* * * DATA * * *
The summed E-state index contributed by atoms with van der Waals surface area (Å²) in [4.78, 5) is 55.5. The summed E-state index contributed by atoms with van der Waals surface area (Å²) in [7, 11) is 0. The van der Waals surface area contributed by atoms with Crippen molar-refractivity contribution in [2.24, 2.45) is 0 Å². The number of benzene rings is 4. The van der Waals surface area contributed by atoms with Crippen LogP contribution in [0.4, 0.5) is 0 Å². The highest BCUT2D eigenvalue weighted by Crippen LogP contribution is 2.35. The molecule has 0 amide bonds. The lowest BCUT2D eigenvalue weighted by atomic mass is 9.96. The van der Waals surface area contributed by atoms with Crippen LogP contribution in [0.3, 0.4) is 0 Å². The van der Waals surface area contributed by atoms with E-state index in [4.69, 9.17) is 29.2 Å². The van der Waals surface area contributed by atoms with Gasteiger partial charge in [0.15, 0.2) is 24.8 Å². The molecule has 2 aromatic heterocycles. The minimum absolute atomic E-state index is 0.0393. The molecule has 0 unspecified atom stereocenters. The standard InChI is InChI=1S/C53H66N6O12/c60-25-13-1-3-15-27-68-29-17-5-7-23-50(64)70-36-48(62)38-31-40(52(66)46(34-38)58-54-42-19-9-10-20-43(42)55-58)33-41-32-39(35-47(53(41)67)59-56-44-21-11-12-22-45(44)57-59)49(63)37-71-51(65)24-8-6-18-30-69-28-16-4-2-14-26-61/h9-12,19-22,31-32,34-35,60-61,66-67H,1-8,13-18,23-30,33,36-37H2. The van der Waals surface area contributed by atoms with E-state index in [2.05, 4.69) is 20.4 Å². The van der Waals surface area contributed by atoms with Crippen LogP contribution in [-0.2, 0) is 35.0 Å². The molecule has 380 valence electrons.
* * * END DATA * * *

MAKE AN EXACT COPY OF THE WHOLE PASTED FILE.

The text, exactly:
The summed E-state index contributed by atoms with van der Waals surface area (Å²) in [4.78, 5) is 55.5. The summed E-state index contributed by atoms with van der Waals surface area (Å²) in [7, 11) is 0. The van der Waals surface area contributed by atoms with Crippen molar-refractivity contribution in [2.24, 2.45) is 0 Å². The number of benzene rings is 4. The van der Waals surface area contributed by atoms with Crippen LogP contribution in [0.4, 0.5) is 0 Å². The highest BCUT2D eigenvalue weighted by Crippen LogP contribution is 2.35. The molecule has 0 amide bonds. The lowest BCUT2D eigenvalue weighted by atomic mass is 9.96. The van der Waals surface area contributed by atoms with Crippen LogP contribution in [0.3, 0.4) is 0 Å². The van der Waals surface area contributed by atoms with E-state index in [4.69, 9.17) is 29.2 Å². The van der Waals surface area contributed by atoms with Gasteiger partial charge in [0.15, 0.2) is 24.8 Å². The molecule has 2 aromatic heterocycles. The minimum absolute atomic E-state index is 0.0393. The molecule has 0 unspecified atom stereocenters. The standard InChI is InChI=1S/C53H66N6O12/c60-25-13-1-3-15-27-68-29-17-5-7-23-50(64)70-36-48(62)38-31-40(52(66)46(34-38)58-54-42-19-9-10-20-43(42)55-58)33-41-32-39(35-47(53(41)67)59-56-44-21-11-12-22-45(44)57-59)49(63)37-71-51(65)24-8-6-18-30-69-28-16-4-2-14-26-61/h9-12,19-22,31-32,34-35,60-61,66-67H,1-8,13-18,23-30,33,36-37H2. The van der Waals surface area contributed by atoms with E-state index in [2.05, 4.69) is 20.4 Å². The van der Waals surface area contributed by atoms with Crippen LogP contribution in [-0.2, 0) is 35.0 Å². The molecule has 380 valence electrons.